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  • Writer's pictureDimitri Petit-Frere

So You Want to Live in a Park in Los Angeles County?

Updated: May 2

Mobile Homes in Los Angeles

When it comes to buying or renting a home, many frequently asked questions revolve around the topic of mobile home lot rent or lot leases. This article will explain what a lot of rent is, mobile homes in Los Angeles, the cost, and why it matters.

How Much Does Lot Rent Cost? The amount of lot rent a resident pays will vary depending on the market where the homes are. Here in Los Angeles County, where housing is at a premium, you can expect to pay more than residents in smaller cities or rural areas. This is especially true for areas that have very high home values. For example, Royal Western Park in Gardena sits on the border of Torrance, and residents of the park qualify to send their children to Torrance public schools, where the typical home value of homes in Torrance is $892,423, so Royal Western Park charges a premium lot rent of $1,800 a month. Compare that with Compton where the typical home value of homes is $464,520 and nearby parks charge around $900 a month in lot rent. Lot rent may also go up depending on the type of mobile home community you live in, regardless of where the community is located. In keeping with the same example, lot rent at Royal Western can go up about 6% each year (around $108 at the current lot rent for new residents). In January 2021 residents in Royal Western paying $1,800 can expect to pay more than $1,900 in lot rent should the park decide to go up 6%.

What Does it Pay For Utilities?

A good question to ask a community manager is “What is included in my lot rent?” While some mobile home parks in Los Angeles county roll monthly utility payments and other services into the lot rent, many park owners in Los Angeles county only roll the “other services” into the lot rent. Royal Western Park does not include utilities with the lot rent, so a homeowner, or potential homeowner, there will also have to factor in the cost of gas and electricity, water, garbage, and sewage, for example. You can learn more about how we work and how we can help you.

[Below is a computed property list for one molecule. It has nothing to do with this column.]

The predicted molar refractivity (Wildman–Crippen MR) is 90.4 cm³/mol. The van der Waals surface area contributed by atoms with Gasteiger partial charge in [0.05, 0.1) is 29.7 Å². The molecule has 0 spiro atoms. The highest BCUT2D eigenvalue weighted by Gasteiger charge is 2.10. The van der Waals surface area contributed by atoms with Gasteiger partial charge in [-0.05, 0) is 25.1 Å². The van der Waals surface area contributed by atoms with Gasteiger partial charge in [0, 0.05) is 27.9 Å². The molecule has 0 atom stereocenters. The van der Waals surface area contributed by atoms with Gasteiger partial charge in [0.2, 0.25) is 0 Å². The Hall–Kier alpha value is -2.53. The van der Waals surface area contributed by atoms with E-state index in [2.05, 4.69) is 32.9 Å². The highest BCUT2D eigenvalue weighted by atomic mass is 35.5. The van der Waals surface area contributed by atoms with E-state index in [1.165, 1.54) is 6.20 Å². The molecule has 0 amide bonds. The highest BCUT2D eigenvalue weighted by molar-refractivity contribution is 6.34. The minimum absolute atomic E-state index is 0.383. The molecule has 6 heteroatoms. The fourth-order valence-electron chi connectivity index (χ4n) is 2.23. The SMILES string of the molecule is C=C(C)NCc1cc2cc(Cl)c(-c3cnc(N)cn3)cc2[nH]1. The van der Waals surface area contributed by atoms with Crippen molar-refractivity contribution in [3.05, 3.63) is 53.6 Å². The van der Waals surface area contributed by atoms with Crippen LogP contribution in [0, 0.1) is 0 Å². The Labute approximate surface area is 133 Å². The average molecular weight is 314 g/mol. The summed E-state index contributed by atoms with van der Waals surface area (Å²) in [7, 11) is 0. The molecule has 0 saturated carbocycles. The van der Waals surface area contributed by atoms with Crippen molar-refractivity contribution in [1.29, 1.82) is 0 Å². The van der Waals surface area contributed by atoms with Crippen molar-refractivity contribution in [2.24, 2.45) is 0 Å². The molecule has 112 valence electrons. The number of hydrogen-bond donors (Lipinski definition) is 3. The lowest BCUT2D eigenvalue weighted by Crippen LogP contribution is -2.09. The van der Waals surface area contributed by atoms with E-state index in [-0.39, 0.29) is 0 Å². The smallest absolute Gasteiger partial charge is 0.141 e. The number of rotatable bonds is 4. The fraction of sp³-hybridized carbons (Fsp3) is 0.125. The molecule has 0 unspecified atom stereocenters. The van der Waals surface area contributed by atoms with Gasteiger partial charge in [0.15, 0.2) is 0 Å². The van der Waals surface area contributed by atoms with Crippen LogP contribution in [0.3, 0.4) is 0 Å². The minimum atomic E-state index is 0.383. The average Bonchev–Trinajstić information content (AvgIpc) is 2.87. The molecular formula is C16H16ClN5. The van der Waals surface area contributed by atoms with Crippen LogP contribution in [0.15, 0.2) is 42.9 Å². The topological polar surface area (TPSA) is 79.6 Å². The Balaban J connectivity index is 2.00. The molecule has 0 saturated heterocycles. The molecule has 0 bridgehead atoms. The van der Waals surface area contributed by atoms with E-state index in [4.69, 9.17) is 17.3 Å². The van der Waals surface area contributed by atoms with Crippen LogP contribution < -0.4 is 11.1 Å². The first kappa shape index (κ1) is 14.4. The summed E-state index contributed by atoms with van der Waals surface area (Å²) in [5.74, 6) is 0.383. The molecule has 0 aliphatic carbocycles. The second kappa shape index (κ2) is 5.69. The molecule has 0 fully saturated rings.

Amenities If there are a lot of amenities, or high-price amenities, such as a clubhouse, pool, walking trails, workout facilities and such, you can expect to pay more.

Property taxes The community owner has to pay taxes on the property, so part of any resident’s monthly lot rent will go toward property taxes. The good news is that lot rent on a mobile home is tax deductible – your monthly payments can be submitted on your state income tax return.

What Happens If I Don’t Pay My Lot Rent?

Residents who fall behind on the lot rental payment will receive notice from the park manager or community operator. As a result, if a resident doesn’t respond, or can’t pay, the manager or owner of the property likely will begin the eviction process. A lawsuit may be filed, which means a judge could order the home be removed from the park.This can result in a very tough situation for older homes because homes that are “pre-HUD” (homes manufactured prior to 1976) generally cannot legally be moved from one park to another as it cannot pass HUD inspection. However, some parks will still allow pre-HUD homes. Do your due diligence before signing a lease with a park with high lot rent.As always, please feel free to add any comments or ask questions below!

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